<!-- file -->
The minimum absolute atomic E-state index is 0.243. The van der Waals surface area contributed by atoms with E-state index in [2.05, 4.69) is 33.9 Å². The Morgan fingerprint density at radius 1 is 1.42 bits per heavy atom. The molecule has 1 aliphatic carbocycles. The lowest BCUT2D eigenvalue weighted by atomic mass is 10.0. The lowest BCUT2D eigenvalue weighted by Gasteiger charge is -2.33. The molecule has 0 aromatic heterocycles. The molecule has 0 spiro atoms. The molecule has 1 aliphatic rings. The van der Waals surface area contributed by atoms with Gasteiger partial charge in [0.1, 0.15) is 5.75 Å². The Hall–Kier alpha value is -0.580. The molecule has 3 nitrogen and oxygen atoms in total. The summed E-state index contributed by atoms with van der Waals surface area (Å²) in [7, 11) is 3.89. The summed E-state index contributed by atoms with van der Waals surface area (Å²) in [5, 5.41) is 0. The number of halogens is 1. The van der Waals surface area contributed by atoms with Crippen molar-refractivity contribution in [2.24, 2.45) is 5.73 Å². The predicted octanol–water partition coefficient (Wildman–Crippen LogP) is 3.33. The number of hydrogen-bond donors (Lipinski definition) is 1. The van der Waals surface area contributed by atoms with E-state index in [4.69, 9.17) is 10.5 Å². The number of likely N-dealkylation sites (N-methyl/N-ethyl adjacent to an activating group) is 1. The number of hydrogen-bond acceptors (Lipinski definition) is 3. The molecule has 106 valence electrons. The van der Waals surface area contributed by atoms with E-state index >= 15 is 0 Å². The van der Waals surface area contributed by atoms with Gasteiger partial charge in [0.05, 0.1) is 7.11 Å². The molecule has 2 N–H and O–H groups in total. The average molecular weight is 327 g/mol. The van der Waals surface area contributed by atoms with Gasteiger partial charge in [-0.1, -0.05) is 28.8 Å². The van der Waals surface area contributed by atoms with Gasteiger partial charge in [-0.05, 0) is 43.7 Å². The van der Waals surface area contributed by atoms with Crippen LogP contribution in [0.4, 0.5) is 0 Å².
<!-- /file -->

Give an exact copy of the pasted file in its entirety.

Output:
The minimum absolute atomic E-state index is 0.243. The van der Waals surface area contributed by atoms with E-state index in [2.05, 4.69) is 33.9 Å². The Morgan fingerprint density at radius 1 is 1.42 bits per heavy atom. The molecule has 1 aliphatic carbocycles. The lowest BCUT2D eigenvalue weighted by atomic mass is 10.0. The lowest BCUT2D eigenvalue weighted by Gasteiger charge is -2.33. The molecule has 0 aromatic heterocycles. The molecule has 0 spiro atoms. The molecule has 1 aliphatic rings. The van der Waals surface area contributed by atoms with Gasteiger partial charge in [0.1, 0.15) is 5.75 Å². The Hall–Kier alpha value is -0.580. The molecule has 3 nitrogen and oxygen atoms in total. The summed E-state index contributed by atoms with van der Waals surface area (Å²) in [7, 11) is 3.89. The summed E-state index contributed by atoms with van der Waals surface area (Å²) in [5, 5.41) is 0. The number of halogens is 1. The van der Waals surface area contributed by atoms with Crippen molar-refractivity contribution in [2.24, 2.45) is 5.73 Å². The predicted octanol–water partition coefficient (Wildman–Crippen LogP) is 3.33. The number of hydrogen-bond donors (Lipinski definition) is 1. The van der Waals surface area contributed by atoms with E-state index in [4.69, 9.17) is 10.5 Å². The number of likely N-dealkylation sites (N-methyl/N-ethyl adjacent to an activating group) is 1. The number of hydrogen-bond acceptors (Lipinski definition) is 3. The molecule has 106 valence electrons. The van der Waals surface area contributed by atoms with E-state index >= 15 is 0 Å². The van der Waals surface area contributed by atoms with Gasteiger partial charge in [0.05, 0.1) is 7.11 Å². The molecule has 2 N–H and O–H groups in total. The average molecular weight is 327 g/mol. The van der Waals surface area contributed by atoms with Gasteiger partial charge in [-0.1, -0.05) is 28.8 Å². The van der Waals surface area contributed by atoms with Gasteiger partial charge in [-0.05, 0) is 43.7 Å². The van der Waals surface area contributed by atoms with Crippen LogP contribution in [0.4, 0.5) is 0 Å².